InterVarsity - Acts 8:4-25
I have been asked to speak about Acts 8:4-25. This is the story about the gospel being preached in Samaria as a result of persecution that came upon the church in Jerusalem. When this happened a man named Philip went to the capital city of Samaria and began to preach the gospel and many believed upon Christ.
This was a fulfillment of what Jesus had said prior to His ascension in Acts 1:8, “But you will receive power when the Holy Spirit has come upon you, and you will be my witnesses in Jerusalem and in all Judea and Samaria and to the end of the earth.”
You would think that the entire chapter would be one big celebration of this moment in history. There would be several reasons why this was cause for celebration.
First, the gospel is advancing into the world as Jesus had predicted. All the events up to this moment had prepared the church for this season. God has patiently prepared his disciples to move out with the gospel.
Secondly, God’s providential purposes are not thwarted by suffering; rather they are fulfilled in the midst of persecution, scattering and troubles (Acts 8:1-8).
Thirdly, God’s power is greater than any bondage that enslaves men (8:9-12). The gospel is able to overcome great spiritual darkness that might be present because of the absence of the gospel light. The gospel is able to deliver people from any sin and especially the hidden sins of the heart.
Every parent celebrates the first steps of their baby child. They wait for that day to come and when it arrives, they rejoice greatly. But those same parents are brought to tears when their child falls and hurts themselves. The same event that brings celebration is the same event that may bring tears when the child stumbles and falls.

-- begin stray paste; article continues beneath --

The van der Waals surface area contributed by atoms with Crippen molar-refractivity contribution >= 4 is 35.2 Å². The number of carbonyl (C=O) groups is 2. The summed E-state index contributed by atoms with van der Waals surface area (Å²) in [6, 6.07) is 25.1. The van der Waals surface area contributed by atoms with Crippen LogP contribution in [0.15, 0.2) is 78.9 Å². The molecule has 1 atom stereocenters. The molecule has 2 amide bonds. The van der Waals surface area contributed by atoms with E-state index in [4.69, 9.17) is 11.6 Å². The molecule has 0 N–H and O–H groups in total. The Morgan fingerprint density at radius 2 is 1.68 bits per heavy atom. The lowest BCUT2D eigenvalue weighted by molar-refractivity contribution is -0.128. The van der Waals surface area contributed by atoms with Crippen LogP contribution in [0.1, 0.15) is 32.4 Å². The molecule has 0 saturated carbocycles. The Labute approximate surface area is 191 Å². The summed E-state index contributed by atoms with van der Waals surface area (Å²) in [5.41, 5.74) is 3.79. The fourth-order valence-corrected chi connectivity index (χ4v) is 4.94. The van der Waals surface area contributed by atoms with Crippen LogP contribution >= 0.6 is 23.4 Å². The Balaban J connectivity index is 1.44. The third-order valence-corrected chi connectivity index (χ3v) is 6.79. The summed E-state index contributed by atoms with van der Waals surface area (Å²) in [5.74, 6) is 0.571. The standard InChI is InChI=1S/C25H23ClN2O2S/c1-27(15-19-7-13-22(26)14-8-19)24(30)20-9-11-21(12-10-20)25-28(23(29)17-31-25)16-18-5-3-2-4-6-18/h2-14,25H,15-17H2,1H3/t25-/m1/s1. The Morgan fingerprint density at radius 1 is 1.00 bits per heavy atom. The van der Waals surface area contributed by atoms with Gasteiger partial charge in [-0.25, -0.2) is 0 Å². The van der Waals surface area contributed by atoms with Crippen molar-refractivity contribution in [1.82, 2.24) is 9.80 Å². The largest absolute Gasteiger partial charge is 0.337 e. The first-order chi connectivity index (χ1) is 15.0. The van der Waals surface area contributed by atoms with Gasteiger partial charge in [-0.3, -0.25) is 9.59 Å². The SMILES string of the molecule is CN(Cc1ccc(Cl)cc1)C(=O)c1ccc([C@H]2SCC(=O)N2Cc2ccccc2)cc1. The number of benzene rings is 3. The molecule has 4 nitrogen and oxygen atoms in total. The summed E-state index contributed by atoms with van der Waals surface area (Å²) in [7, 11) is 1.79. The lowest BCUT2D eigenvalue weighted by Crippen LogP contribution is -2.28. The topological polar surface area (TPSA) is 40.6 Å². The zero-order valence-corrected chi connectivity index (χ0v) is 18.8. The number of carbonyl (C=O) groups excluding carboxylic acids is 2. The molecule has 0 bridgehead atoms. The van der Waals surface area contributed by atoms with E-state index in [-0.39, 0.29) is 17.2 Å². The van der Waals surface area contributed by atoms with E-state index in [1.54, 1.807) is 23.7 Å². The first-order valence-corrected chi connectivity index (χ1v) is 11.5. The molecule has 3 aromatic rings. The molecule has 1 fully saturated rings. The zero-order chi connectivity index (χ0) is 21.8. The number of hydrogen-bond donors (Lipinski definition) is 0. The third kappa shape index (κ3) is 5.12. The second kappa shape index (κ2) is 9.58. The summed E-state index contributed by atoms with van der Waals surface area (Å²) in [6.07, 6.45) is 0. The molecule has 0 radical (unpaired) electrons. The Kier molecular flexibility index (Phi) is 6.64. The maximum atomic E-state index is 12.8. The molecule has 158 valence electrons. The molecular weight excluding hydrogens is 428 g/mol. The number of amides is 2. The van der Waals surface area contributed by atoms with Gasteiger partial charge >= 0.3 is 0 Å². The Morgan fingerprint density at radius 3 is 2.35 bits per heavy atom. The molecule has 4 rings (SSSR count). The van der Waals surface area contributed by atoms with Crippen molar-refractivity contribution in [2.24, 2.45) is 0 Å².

This is one of the things that we see happening in Acts 8. Notice the occasion for grief.
The gospel has profoundly affected many people; but there is reason to grieve because it is not being lived out in one man. The gospel is personal and corporate. Even if there is reason to celebrate a large renewal and revival within the larger community, we still grieve over any individual who fails to receive the freedom brought by the gospel. And every individual ought to strive to participate with the larger congregation in what the Lord is doing.
There is a great reason to rejoice in this chapter because Samaria receives the gospel. Acts 8:4-6; 12 says, “Now those who scattered went about preaching the Word. Philip went down to the city of Samaria and proclaimed to them the Christ. And the crowds with one accord pain attention to what was being said by Phillip, when they heard him and saw the signs that he did...they believed Philip as he preached good news about the kingdom of God and the name of Jesus Christ, they were baptized, both men and women.”
Samaria was a region of great spiritual darkness. They did not know the truth, they worshiped idols, they rejected most of the scriptures, and they had their own temple. Because of this spiritual darkness there was much oppression by Satan.
But the gospel was bringing about great freedom from this bondage. We see this in Acts 8:7-8, “For unclean spirits, crying out with a loud voice, came out of many who had them, and many who were paralyzed or lame were healed. So there was much joy in that city.”
Yet, despite all of this the majority of this chapter speaks about a man named Simon who at first appears to have been saved but later is found to have been a false-convert (9-24). Listen to how Simon is described in Acts 8:9-11,
“But there was a man named Simon, who had previously practiced magic in the city and amazed the people of Samaria, saying that he himself was somebody great. They all paid attention to him, from the least to the greatest, saying, ‘This man is the power of God that is called Great.’ And they paid attention to him because for a long time he had amazed them with his magic.”
Notice that before Philip came, Simon was in the center of everything:
he amazed the people with his magic (9)
the people said that he was someone great (9)
he liked being the one who got the attention (10)
Simon let the people say of him, ‘This man is the power of God that is called Great’ (10)